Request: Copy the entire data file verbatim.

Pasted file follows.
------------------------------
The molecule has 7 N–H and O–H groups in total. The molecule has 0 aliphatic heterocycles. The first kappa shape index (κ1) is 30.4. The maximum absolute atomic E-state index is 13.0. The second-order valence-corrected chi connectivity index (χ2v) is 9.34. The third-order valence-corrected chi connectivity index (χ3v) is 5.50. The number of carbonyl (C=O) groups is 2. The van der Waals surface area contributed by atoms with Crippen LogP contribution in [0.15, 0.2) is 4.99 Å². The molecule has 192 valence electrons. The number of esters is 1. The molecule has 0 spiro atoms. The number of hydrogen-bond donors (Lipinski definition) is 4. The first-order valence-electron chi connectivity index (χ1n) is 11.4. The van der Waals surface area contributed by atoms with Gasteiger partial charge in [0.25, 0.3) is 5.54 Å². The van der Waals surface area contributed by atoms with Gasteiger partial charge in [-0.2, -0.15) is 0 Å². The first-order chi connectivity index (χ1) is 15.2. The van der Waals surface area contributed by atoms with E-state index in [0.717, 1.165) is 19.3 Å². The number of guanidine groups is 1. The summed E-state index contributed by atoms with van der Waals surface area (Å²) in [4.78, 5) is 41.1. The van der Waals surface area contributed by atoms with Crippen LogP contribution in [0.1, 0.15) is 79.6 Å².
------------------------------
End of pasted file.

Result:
The molecule has 7 N–H and O–H groups in total. The molecule has 0 aliphatic heterocycles. The first kappa shape index (κ1) is 30.4. The maximum absolute atomic E-state index is 13.0. The second-order valence-corrected chi connectivity index (χ2v) is 9.34. The third-order valence-corrected chi connectivity index (χ3v) is 5.50. The number of carbonyl (C=O) groups is 2. The van der Waals surface area contributed by atoms with Crippen LogP contribution in [0.15, 0.2) is 4.99 Å². The molecule has 192 valence electrons. The number of esters is 1. The molecule has 0 spiro atoms. The number of hydrogen-bond donors (Lipinski definition) is 4. The first-order valence-electron chi connectivity index (χ1n) is 11.4. The van der Waals surface area contributed by atoms with Gasteiger partial charge in [0.25, 0.3) is 5.54 Å². The van der Waals surface area contributed by atoms with Gasteiger partial charge in [-0.2, -0.15) is 0 Å². The first-order chi connectivity index (χ1) is 15.2. The van der Waals surface area contributed by atoms with E-state index in [0.717, 1.165) is 19.3 Å². The number of guanidine groups is 1. The summed E-state index contributed by atoms with van der Waals surface area (Å²) in [4.78, 5) is 41.1. The van der Waals surface area contributed by atoms with Crippen LogP contribution in [0.1, 0.15) is 79.6 Å².